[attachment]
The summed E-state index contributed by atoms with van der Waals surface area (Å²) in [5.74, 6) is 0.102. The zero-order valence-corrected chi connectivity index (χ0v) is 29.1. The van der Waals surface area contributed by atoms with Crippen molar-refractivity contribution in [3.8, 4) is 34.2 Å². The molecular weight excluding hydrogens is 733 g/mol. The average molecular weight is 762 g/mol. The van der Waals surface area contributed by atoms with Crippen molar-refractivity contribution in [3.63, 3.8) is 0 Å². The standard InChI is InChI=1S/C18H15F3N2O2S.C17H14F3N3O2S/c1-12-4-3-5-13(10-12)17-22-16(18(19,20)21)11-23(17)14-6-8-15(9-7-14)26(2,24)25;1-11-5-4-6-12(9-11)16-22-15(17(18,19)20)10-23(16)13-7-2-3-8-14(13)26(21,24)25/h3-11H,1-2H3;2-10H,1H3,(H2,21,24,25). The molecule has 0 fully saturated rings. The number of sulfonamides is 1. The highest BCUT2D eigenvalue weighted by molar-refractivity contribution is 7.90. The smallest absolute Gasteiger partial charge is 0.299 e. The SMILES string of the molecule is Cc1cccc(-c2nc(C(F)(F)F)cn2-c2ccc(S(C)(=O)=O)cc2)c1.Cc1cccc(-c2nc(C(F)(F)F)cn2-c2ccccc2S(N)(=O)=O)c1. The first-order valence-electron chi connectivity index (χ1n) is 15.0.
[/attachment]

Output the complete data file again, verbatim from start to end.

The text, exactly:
The summed E-state index contributed by atoms with van der Waals surface area (Å²) in [5.74, 6) is 0.102. The zero-order valence-corrected chi connectivity index (χ0v) is 29.1. The van der Waals surface area contributed by atoms with Crippen molar-refractivity contribution in [3.8, 4) is 34.2 Å². The molecular weight excluding hydrogens is 733 g/mol. The average molecular weight is 762 g/mol. The van der Waals surface area contributed by atoms with Crippen molar-refractivity contribution in [3.63, 3.8) is 0 Å². The standard InChI is InChI=1S/C18H15F3N2O2S.C17H14F3N3O2S/c1-12-4-3-5-13(10-12)17-22-16(18(19,20)21)11-23(17)14-6-8-15(9-7-14)26(2,24)25;1-11-5-4-6-12(9-11)16-22-15(17(18,19)20)10-23(16)13-7-2-3-8-14(13)26(21,24)25/h3-11H,1-2H3;2-10H,1H3,(H2,21,24,25). The molecule has 0 fully saturated rings. The number of sulfonamides is 1. The highest BCUT2D eigenvalue weighted by molar-refractivity contribution is 7.90. The smallest absolute Gasteiger partial charge is 0.299 e. The SMILES string of the molecule is Cc1cccc(-c2nc(C(F)(F)F)cn2-c2ccc(S(C)(=O)=O)cc2)c1.Cc1cccc(-c2nc(C(F)(F)F)cn2-c2ccccc2S(N)(=O)=O)c1. The first-order valence-electron chi connectivity index (χ1n) is 15.0.